Our 50s Kitchen Renovation - Cabinet Restoration

Some of our Youngstown Kitchen brochures

Last August, I began to refinish our cabinets for the kitchen renovation.  From the very moment we moved into our house, we loved the original Youngstown cabinets and the thought of throwing them out and replacing them with newer ones never crossed our minds.  We loved the clean simple look, the fact that they were metal and the chrome boomerang-shaped pulls and also loved that the countertops that went with the Youngstown cabinets were trimmed with elegant, rounded, chrome-edged backsplashes and nosing.

When we moved in, we had 13 pieces of vintage Youngstown cabinetry.  There were 7 upper cabinets, 4 lower cabinets, a roll-top spice rack and a broom closet which had long ago been sent to the barn as storage.  The sink base had been replaced with a cheap melamine cabinet that wasn't very nice and didn't match anything else.

Lower cabinet with original Formica and bull-nosed metal edging.

Upper cabinets with roll-top spice rack

Upper cabinets with roll-top spice rack

Original lazy-susan

We knew that when we started to renovate we would need to either have matching cabinets made or find someone selling vintage Youngstown cabinets to fill in the missing spaces.  For a few years, I poked around eBay and Craigslist, looking for sets of cabinets.  Often I would see one single piece for sale, or very expensive full sets.  Last spring, I finally found a full set on Craigslist  being sold for only $500, located in Warwick RI.  I contacted the seller and agreed to meet so I could take a look at them and make sure they weren't in terrible condition.  What I found was a huge set that was in decent shape.  I knew they would have to be cleaned up and refinished, but for the most part they didn't have any rust, the hinges were present and working and all the door pulls were accounted for.  There were two pieces, the sink base and a 24" lower cabinet that had rusted completely through, but I figured we may be able to salvage them, so decided to go ahead and buy the whole lot.

I only had room in my car for a couple of cabinets, so arranged to come down that weekend with a U-Haul to get the rest.  Chris and I booked a room in Warwick and drove down on Saturday and spent the day poking around the area.  We rented a 15' U-Haul box truck while we were down there and Sunday met the seller to pick up the rest.   I drove my car back, with a few more cabinets and Chris drove the U-Haul with the rest.  When we got home and looked at the pile of cabinets we just picked up, I momentarily panicked.  What had I gotten myself into? This was going to be a ton of work!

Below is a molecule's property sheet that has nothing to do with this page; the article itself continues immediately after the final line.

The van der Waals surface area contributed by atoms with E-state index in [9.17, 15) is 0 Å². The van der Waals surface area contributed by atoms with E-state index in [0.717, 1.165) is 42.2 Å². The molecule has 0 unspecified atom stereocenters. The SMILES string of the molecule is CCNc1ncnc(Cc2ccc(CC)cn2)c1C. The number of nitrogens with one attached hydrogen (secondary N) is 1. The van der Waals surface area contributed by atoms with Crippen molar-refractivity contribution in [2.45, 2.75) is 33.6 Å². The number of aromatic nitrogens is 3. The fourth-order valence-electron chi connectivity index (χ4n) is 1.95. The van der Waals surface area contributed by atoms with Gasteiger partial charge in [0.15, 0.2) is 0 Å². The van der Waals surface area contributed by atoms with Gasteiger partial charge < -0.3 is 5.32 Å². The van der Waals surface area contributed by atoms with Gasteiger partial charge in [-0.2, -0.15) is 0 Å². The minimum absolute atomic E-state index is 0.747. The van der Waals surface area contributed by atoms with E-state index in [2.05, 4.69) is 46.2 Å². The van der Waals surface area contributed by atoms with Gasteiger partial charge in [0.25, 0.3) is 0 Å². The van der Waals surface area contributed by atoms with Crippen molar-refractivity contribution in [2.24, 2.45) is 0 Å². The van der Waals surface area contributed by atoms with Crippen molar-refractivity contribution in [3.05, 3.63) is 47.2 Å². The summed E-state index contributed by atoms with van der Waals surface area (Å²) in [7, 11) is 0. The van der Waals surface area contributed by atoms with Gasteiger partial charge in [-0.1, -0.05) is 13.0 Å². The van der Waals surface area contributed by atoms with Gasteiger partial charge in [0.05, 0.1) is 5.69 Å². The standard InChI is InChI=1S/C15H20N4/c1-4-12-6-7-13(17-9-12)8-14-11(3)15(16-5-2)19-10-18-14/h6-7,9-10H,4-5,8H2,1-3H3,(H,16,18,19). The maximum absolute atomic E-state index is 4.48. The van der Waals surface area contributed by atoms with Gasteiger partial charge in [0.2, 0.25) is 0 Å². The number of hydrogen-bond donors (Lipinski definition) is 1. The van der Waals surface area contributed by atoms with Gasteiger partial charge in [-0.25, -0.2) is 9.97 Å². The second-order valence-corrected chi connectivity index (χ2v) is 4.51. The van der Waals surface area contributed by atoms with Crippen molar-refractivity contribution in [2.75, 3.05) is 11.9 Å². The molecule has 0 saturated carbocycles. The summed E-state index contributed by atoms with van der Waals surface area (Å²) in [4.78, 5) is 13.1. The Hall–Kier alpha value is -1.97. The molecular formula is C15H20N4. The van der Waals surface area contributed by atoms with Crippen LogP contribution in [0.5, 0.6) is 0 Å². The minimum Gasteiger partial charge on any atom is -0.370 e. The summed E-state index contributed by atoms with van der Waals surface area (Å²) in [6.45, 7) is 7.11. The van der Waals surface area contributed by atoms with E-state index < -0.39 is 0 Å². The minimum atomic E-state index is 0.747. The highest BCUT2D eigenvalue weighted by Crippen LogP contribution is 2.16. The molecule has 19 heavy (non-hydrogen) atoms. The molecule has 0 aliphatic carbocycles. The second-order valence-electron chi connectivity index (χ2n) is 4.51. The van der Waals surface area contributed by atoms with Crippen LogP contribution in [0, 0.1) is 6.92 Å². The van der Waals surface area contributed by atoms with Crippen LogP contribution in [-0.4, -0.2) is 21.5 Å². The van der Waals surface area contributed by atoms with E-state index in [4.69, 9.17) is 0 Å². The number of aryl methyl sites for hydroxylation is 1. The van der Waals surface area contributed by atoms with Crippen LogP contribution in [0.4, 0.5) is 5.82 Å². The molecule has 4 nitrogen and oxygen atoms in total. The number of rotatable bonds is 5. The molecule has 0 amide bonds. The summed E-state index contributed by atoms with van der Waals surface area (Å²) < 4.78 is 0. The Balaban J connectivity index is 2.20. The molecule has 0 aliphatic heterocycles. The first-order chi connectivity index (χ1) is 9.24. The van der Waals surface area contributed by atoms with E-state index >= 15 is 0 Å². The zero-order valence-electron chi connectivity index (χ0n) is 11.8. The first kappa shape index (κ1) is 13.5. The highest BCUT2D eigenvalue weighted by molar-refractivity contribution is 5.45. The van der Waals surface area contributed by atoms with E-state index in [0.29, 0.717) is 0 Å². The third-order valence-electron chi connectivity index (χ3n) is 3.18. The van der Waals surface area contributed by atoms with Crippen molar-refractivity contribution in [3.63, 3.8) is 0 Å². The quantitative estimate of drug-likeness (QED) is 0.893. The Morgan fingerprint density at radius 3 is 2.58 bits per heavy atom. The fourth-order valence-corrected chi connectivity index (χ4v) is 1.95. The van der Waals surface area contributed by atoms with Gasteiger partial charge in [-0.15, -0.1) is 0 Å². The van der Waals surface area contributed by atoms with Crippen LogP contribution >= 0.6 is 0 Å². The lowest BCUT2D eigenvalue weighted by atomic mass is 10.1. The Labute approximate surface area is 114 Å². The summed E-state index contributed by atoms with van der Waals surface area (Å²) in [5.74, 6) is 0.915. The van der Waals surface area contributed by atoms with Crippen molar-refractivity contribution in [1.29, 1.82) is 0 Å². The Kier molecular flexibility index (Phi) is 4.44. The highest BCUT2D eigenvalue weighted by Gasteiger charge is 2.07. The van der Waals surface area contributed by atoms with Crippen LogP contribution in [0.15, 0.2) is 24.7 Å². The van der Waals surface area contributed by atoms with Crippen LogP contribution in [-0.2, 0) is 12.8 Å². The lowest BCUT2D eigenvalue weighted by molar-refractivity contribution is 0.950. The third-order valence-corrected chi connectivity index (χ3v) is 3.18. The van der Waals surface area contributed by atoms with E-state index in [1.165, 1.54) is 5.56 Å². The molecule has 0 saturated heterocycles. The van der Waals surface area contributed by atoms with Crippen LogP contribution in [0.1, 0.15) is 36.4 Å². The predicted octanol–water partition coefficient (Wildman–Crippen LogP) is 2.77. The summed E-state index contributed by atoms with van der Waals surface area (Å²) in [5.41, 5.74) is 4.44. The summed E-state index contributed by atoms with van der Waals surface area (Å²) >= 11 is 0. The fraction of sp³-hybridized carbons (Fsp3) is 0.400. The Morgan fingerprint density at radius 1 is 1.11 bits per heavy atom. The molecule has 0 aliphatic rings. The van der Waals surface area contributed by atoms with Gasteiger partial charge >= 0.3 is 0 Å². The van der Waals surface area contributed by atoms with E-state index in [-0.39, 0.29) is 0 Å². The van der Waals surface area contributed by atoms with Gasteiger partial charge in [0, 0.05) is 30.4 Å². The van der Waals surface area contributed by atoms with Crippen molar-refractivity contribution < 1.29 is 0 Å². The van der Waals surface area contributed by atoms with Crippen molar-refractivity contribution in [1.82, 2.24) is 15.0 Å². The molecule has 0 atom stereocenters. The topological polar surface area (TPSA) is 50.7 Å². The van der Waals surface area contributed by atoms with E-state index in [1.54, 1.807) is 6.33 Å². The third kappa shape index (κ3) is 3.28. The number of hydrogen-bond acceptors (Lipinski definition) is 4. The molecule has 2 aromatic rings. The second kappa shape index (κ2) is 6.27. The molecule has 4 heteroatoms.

Pile o' cabinets, ready to be refinished.

One of the lower cabinet before refinishing

I got started on the cabinets as soon as I could.  My first step to remove all of the drawers, doors and bases.  I then gave them a good cleaning. The cabinets from Rhode Island had first come out of an apartment and then had sat in a garage for at least a year.  Needless to say, they did not look or smell very good.  I cleaned them first with soap and water and then applied Krud Kutter.  We learned that the cabinets had been repainted with latex paint at one point, so the Krud Kutter pretty much melted that paint off.  Under the latex paint was much harder enamel.  For this, I used steel wool and 220 grit sandpaper, to smooth out any scratches and imperfections. Since I'm pretty sure the original paint was lead-based, I made sure to wear a face mask and sanded the paint wet, to eliminate any dust flying around.  For the most part, the cabinets were relatively rust-free, but in the cases that there was a bit of rust, I hit those areas with heavy-duty sanding attachment on a drill.  I then treated the area with some rust killer solution, to prevent any further rusting.  In the few cases where I needed to fill dents or holes, I used Bondo to fix them.  Other than those portions not being magnetic, you can't tell the difference once they had been painted.

 

Lower cabinet stripped and ready to be painted.

Upper corner cabinet and door primed and ready to paint.

 

Once the cabinets were cleaned, stripped and sanded, I applied two coats of Rust-Oleum Primer.  Once that was done, I finished them with three coats of Rust-Oleum High Performance Enamel.  Wherever I could, I masked out the original Youngstown Kitchen labels so that they would not be painted over.  Originally, I was going to try to spray the paint, but that was taking too long and wasn't covering too well, so ultimately decided to roll the paint on with a microfiber roller.  The result isn't as smooth as you might get with a professional auto body paint job, but even with the little bit of texture from the rollers, the cabinets look great.

One of the lowers complete

The inside of the lazy-susan, all painted

Orignal Formica and Youngstown Kitchen labels.

All the cabinets complete and ready to be installed.

I worked on about 5 cabinets at a time, since that was the most I could fit in the barn workspace at once.  In addition to those from Rhode Island, I also had to add the cabinets from our original kitchen to my do-do pile.  I worked on these from about late August straight through till mid-November. I managed to finish the last cabinet days before they guys were ready to hang them on the newly painted walls.

While they were hanging the cabinets, I was working on the last piece which was the sink base.  The one we bought from Rhode Island was  rusted through and we were pretty sure we would just have to scrap it.  The face of the sink base was still in decent shape and our contractor took a look at it and determined that we could probably use that portion.  They built a wooden frame for the sink base and I stripped and cleaned the front of the Youngstown sink base.   When I was done with that, they cut off the rusted sides and bottom, I then repainted the face of the sink base, which they then attached to the wooden frame. The result was a sink base that matched the rest of the cabinets, but without all the rust.